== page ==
Attachments do not always take the form of possessions. An attachment to things is a common thread that winds its way throughout our materialistic culture. There are others too, ruling our lives : attachments to other people’s opinions or even how we are perceived by others.
Our most common attachments are a few. The first would certainly be attachments to things. This leads to an endless pursuit of more. The more we attach our value to things outside of ourselves, the more we give those things the power to control us. The holy Quran describes it in these words—“The mutual rivalry for piling up (the good things of this world) diverts you (from the more serious things)”Chapter 102:1. In its commentary Syed Maududi writes about the whole theme and subject matter of this chapter of Holy Quran—“In it people have been warned of the evil consequences of world worship because of which they spend their lives in acquiring more and more of worldly wealth, material benefits and pleasures, and position and power, till death, and in vying with one another and bragging and boasting about their acquisitions. This one pursuit has so occupied them that they are left with no time or opportunity for pursuing the higher things in life.”
The next is attachment to people. Loving someone is certainly not inappropriate provided we observe pious norms. However, needing to own someone and feel powerless and shattered if that person is not a part of your life in the exact way you desire, smacks of mental imbecility and nothing else. In his well acclaimed book The Prophet Kahlil Gibran writes-
‘Your children are not your children
They are the sons and daughters of
Life’s longing for itself.
They come to you but not from you.
And though they are with you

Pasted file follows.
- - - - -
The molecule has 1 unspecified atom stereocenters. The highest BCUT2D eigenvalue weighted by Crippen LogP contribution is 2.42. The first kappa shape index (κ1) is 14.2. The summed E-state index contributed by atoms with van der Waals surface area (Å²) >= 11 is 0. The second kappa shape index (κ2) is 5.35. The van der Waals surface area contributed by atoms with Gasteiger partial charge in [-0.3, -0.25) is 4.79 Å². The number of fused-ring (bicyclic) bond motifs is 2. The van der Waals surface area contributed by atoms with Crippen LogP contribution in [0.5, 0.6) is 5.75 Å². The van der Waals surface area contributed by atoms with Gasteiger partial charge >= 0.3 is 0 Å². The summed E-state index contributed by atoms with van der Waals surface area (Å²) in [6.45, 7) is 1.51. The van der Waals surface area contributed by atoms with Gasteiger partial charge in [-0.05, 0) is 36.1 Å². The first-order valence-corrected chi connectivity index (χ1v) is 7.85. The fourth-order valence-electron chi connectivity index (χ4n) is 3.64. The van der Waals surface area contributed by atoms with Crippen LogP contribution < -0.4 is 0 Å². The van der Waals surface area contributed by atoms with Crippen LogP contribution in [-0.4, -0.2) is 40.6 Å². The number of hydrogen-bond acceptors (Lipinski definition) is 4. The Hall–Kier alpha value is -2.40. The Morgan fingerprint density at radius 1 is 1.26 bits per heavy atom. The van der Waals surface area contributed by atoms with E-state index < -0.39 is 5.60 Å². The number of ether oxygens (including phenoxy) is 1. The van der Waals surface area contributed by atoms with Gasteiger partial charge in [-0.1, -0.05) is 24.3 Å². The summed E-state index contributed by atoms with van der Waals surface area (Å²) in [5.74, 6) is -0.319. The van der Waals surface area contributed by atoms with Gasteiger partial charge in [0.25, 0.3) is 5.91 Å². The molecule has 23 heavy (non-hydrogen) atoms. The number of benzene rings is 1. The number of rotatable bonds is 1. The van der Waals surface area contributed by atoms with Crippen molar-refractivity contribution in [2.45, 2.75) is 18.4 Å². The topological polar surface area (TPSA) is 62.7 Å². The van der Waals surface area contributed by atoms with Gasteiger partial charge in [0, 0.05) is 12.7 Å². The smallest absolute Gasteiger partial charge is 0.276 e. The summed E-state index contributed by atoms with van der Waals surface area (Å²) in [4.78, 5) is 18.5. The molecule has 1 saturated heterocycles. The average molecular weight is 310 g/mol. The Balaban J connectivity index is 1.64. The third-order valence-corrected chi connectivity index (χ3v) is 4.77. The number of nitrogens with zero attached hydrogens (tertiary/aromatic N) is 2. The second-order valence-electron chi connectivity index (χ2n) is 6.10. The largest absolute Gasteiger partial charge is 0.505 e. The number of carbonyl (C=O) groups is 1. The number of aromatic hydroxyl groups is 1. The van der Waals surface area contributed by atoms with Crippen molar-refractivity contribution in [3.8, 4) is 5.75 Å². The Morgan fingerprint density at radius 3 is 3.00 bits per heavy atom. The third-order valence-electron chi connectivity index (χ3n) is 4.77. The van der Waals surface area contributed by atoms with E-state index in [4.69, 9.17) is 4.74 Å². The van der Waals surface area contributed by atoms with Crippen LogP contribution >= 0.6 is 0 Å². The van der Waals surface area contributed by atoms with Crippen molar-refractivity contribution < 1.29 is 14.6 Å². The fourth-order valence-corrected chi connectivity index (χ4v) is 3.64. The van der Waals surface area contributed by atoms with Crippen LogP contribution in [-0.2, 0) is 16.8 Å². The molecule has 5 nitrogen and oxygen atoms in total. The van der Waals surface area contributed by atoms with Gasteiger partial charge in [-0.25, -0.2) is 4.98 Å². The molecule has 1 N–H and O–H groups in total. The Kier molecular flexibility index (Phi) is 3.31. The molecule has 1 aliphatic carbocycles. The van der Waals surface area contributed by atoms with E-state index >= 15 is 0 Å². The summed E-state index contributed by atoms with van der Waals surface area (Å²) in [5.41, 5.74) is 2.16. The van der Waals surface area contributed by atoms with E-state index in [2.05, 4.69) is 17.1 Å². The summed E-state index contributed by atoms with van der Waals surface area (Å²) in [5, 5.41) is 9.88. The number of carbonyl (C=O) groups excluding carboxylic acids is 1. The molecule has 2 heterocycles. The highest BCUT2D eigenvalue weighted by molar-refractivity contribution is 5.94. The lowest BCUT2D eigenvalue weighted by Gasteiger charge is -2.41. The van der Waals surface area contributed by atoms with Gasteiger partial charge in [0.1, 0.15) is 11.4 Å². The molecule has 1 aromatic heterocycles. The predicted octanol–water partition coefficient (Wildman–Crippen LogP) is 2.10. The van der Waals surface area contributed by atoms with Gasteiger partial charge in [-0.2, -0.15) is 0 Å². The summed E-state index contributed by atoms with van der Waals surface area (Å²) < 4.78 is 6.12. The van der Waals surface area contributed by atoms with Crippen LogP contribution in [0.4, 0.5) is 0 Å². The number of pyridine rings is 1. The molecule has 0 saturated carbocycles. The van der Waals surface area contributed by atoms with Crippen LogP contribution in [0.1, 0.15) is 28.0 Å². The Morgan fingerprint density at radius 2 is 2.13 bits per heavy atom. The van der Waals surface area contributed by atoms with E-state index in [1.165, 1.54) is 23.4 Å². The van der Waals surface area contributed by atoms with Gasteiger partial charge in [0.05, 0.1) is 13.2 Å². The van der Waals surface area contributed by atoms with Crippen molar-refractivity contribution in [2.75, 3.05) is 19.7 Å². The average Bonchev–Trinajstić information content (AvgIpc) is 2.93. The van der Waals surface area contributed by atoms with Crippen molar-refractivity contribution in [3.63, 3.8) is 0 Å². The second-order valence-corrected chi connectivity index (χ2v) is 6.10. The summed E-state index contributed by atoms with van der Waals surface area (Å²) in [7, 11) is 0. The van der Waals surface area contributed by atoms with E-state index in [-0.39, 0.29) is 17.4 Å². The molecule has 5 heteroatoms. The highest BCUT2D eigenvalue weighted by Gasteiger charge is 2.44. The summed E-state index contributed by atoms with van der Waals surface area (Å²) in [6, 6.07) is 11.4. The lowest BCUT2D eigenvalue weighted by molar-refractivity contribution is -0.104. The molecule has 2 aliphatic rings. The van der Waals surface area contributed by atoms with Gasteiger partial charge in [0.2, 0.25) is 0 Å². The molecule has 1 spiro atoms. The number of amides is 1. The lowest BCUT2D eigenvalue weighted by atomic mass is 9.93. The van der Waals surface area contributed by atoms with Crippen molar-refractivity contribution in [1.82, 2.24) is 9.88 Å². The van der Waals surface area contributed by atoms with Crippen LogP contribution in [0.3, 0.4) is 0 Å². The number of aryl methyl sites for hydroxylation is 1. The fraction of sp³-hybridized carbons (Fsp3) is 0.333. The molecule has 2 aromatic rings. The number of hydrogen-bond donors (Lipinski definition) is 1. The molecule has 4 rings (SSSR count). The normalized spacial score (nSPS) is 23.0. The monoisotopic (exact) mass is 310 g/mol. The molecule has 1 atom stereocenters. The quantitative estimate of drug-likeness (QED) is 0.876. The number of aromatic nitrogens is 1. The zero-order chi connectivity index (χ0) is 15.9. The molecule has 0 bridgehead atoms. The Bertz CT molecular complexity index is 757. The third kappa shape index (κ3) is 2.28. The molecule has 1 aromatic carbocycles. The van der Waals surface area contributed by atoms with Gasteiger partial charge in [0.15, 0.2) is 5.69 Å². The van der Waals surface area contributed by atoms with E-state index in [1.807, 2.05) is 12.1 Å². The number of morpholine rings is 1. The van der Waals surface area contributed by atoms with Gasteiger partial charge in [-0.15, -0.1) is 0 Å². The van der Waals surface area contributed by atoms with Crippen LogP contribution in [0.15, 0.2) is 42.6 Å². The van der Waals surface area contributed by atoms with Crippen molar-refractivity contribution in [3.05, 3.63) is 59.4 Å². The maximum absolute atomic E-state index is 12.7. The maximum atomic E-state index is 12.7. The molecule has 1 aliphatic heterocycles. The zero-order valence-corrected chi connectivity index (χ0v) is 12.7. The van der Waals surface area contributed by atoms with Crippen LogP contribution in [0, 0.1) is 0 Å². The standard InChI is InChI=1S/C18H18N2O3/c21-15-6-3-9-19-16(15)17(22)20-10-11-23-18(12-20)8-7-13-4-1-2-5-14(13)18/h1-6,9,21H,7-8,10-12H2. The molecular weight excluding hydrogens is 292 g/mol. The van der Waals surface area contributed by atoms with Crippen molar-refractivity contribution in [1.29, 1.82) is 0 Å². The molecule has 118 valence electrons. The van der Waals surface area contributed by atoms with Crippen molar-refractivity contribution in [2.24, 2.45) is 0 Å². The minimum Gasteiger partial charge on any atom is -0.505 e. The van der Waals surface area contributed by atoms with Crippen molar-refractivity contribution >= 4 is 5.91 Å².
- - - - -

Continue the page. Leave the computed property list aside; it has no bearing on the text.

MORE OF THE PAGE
Yet they belong not to you.’
Our loved ones are always on their own path and the link between them and us is a part of that small journey. They may eternally leave us, but they are inevitably confined to obscurity. Detachment allows us to celebrate this fact with divine complacency and smugness.
There are always new journeys awaiting us. Decisions lying ahead : wondering what we will do, where we will go, and how we will choose when the choices are ours. So, let us let go today. Not all at once. Let us try to replace some of our clashes with cordiality. Let us learn a new way of thinking. Let us tell that sullen person in the mirror : ‘You are only the package that holds me. Go ahead and do what you want!’
Let the roads we travel take us to beautiful places, and have the faith it takes to achieve and aspire. Hope our tomorrows take us to the summit of our meaningful goals, and our joys take us even higher.
(The author teaches at Media Education Research Centre, MERC, University of Kashmir)
Lastupdate on : Sat, 4 Dec 2010 21:30:00 Makkah time
Lastupdate on : Sat, 4 Dec 2010 18:30:00 GMT
Lastupdate on : Sun, 5 Dec 2010 00:00:00 IST